disastrous office parties and dysfunctional family reunions, and this year Jacqui Honess-Martin's play takes us to a large lot selling Christmas trees - not a cheap outfit on a street corner but part of a chain selling quality trees for up to £150 apiece (Polly Sullivan's design makes the audience rows of trees on sale, into which the characters can disappear to work or get off with each other.) The temporary workers there must be well-paid too, as they tend to return year after year. A graduate and aspiring journalist, Gabby (Hannah Britland) is there for the fourth year running as her career goals haven't worked out. She'll be joining her boyfriend in Germany in the New Year but for her last December at Festive Pines her boss Sami (David Mumeni) has chosen to make her manager of this particular outlet.
Also returning is Sami's cousin Taj (Ronak Patani,) an academic trying for a PhD in
medical research, whom Sami prefers to describe as autistic rather than explain how
he's simply very socially awkward.
New for this year are Joe (Matt Whitchurch,) an injured professional rugby player
who needs the cash until he's well enough to play again; and spoilt student Betty
(Lucy May Barker,) a princess type whose banker father's told her she needs some
kind of work experience before he gives her a cushy job with him. Despite her
obvious disgust at actually having to do something, Betty turns out to be a natural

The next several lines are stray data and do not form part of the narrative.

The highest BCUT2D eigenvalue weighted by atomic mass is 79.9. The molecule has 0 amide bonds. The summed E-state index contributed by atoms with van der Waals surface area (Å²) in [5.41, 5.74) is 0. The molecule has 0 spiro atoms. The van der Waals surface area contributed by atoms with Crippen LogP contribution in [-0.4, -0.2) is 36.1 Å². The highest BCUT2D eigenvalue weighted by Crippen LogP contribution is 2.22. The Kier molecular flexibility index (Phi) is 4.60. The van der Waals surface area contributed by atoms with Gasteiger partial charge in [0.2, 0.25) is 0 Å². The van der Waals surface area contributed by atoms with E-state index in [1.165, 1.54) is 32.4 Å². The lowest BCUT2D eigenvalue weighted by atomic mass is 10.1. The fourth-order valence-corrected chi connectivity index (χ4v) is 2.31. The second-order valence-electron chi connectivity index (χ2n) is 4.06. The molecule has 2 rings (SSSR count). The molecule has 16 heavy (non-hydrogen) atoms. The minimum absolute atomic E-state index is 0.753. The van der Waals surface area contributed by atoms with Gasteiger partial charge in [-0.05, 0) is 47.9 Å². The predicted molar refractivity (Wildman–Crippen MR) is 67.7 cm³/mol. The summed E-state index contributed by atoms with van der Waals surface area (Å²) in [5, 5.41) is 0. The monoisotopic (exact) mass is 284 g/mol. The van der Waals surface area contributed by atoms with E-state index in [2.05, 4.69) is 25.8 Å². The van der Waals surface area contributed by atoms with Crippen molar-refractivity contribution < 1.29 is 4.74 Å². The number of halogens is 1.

saleswoman, quickly showing up Gabby, whose impatience to move on to the kind of job
she feels she deserves has started showing itself in the way she treats customers
Opening with Britland singing a mournfully slowed-down Christmas carol, it seems
like Pine might attempt to be a bleak alternative to Christmas cheer, but
despite a distinct serious side, Honess-Martin's play mostly settles down as a witty
comedy. Although there's plenty of funny lines and even some memorable physical
humour, most of the comedy's success comes from how clearly delineated the
characters feel, all of them flawed but with a depth that makes them believable, and
Lisa Spirling's production is pretty much perfectly cast: From Barker's spoilt
little rich girl who avoids becoming a cliché, to Whitchurch's Welsh rugby stud
whose relentless optimism is a defence against the pretty dark places his
personality is prone to taking him.
In some ways Pine deals with familiar themes in recent theatre, of a new
generation with few prospects, but Honess-Martin finds a different spin on it, by
suggesting that for those like Joe, whose communities were already being dismantled
in the '80s, they never had any hopes to be dashed in the first place. Plays like
this that take a broadly comic approach but slowly reveal a more serious point
beneath it have a tendency to drop the comedy and become bleak as the story goes on,
but Pine actually balances the two elements perfectly, even finding a genuine
optimism within its characters' uncertain futures.
It almost feels churlish to point out that the play is way too long as the author
uses the time to make sure all kinds of loose ends are tied up, but despite the
quality not letting up, there's definitely a sense of it outstaying its welcome -
the default Hampstead Downstairs start time of 7:45pm doesn't help. Running time
aside though, it's hard to fault the piece: Even those melancholy Christmas carols
end up adding a lot to the evening's atmosphere, and culminate in Mumeni's
particularly memorable version of Mariah Carey's "All I Want For Christmas Is You."
With so many Downstairs shows now getting a Trafalgar 2 run seemingly by default,
it's a shame this one's seasonal nature means it's unlikely to join them; worth
catching while it's around.
Pine by Jacqui Honess-Martin is booking until the 16th of January at Hampstead
Running time: 2 hours 40 minutes including interval.